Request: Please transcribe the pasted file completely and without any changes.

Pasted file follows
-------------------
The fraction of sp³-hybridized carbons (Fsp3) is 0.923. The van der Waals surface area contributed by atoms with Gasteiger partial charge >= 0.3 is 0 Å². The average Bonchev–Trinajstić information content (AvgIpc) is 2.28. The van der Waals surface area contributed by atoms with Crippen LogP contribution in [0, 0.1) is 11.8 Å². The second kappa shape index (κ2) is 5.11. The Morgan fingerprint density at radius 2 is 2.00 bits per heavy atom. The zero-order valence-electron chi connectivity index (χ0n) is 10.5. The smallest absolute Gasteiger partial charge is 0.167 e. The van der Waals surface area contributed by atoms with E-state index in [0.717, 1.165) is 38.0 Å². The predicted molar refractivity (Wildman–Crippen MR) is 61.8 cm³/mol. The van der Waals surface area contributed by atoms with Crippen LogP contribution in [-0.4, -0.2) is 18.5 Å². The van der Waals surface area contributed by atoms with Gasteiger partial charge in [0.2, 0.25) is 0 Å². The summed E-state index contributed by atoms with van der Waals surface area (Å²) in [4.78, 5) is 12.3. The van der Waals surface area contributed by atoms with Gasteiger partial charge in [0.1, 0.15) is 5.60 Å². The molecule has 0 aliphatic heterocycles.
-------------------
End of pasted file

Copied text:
The fraction of sp³-hybridized carbons (Fsp3) is 0.923. The van der Waals surface area contributed by atoms with Gasteiger partial charge >= 0.3 is 0 Å². The average Bonchev–Trinajstić information content (AvgIpc) is 2.28. The van der Waals surface area contributed by atoms with Crippen LogP contribution in [0, 0.1) is 11.8 Å². The second kappa shape index (κ2) is 5.11. The Morgan fingerprint density at radius 2 is 2.00 bits per heavy atom. The zero-order valence-electron chi connectivity index (χ0n) is 10.5. The smallest absolute Gasteiger partial charge is 0.167 e. The van der Waals surface area contributed by atoms with E-state index in [0.717, 1.165) is 38.0 Å². The predicted molar refractivity (Wildman–Crippen MR) is 61.8 cm³/mol. The van der Waals surface area contributed by atoms with Crippen LogP contribution in [-0.4, -0.2) is 18.5 Å². The van der Waals surface area contributed by atoms with Gasteiger partial charge in [0.2, 0.25) is 0 Å². The summed E-state index contributed by atoms with van der Waals surface area (Å²) in [4.78, 5) is 12.3. The van der Waals surface area contributed by atoms with Gasteiger partial charge in [0.1, 0.15) is 5.60 Å². The molecule has 0 aliphatic heterocycles.